You may have heard of Elon Musk, whose first X Prize was announced in 1995: $10 million to the first non-governmental organization that could achieve space flight in a reusable craft. The latest X Prize is a $25 million purse for the entity that can make a car that gets 100 miles to the gallon and that is cheap enough to be mass-produced and mass-marketed. The goal is to stimulate innovation towards energy-efficient vehicles, something that DC and Detroit seem slow to embrace.

As it so happens, one of the entrants in this contest is down the street from where I live: a group of inner city teens from West Philadelphia High School, a school most recently notorious for a string of fires and violence that constantly interrupted operations. The place may have a bad rep, but the kids working on the entry are top-notch, a force to be reckoned with, and (if I can be of any help), a voice that ought to be heard.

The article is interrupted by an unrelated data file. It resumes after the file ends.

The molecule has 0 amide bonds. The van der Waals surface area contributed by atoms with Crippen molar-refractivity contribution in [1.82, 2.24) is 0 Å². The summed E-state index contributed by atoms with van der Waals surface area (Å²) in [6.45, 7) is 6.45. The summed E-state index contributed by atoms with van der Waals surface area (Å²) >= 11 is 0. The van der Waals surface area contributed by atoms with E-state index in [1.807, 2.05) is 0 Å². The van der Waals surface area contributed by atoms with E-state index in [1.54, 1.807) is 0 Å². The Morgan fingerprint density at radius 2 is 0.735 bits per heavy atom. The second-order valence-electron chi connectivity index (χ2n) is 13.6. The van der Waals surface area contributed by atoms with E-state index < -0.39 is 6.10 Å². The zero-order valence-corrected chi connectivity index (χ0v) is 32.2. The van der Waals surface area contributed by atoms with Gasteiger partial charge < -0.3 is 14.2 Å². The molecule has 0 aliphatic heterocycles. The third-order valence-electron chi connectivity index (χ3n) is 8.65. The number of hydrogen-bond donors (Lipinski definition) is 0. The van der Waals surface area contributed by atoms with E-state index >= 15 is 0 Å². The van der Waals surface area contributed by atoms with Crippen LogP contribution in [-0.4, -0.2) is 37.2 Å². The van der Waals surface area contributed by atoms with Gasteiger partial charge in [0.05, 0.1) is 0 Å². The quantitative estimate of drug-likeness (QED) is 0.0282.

This morning, I met with Simon Hauger, the head of the West Philly Hybrid X Team, and a good friend of mine from church, as well as with Jeremy Proffitt, who is assisting Simon in building out the team's website. We were energized by the many ways in which the participating youth could have a voice in this whole process, from designing the vehicle itself to pushing for more energy-efficient vehicles. In an election year, there is all the more interest and opportunity to move the needle in terms of discussion, action, and policy. It's Simon's job, curricularly, to engage the kids to that end; and, to the extent that the website can be a platform for filling into that leadership and advocacy position, that's where Jeremy comes in. And if I can help either, I'll do my best to try.

So keep your eye out on these young men and women. If one day you're filling up your car with two gallons of gas, or no gas at all, you might have them to thank for it.
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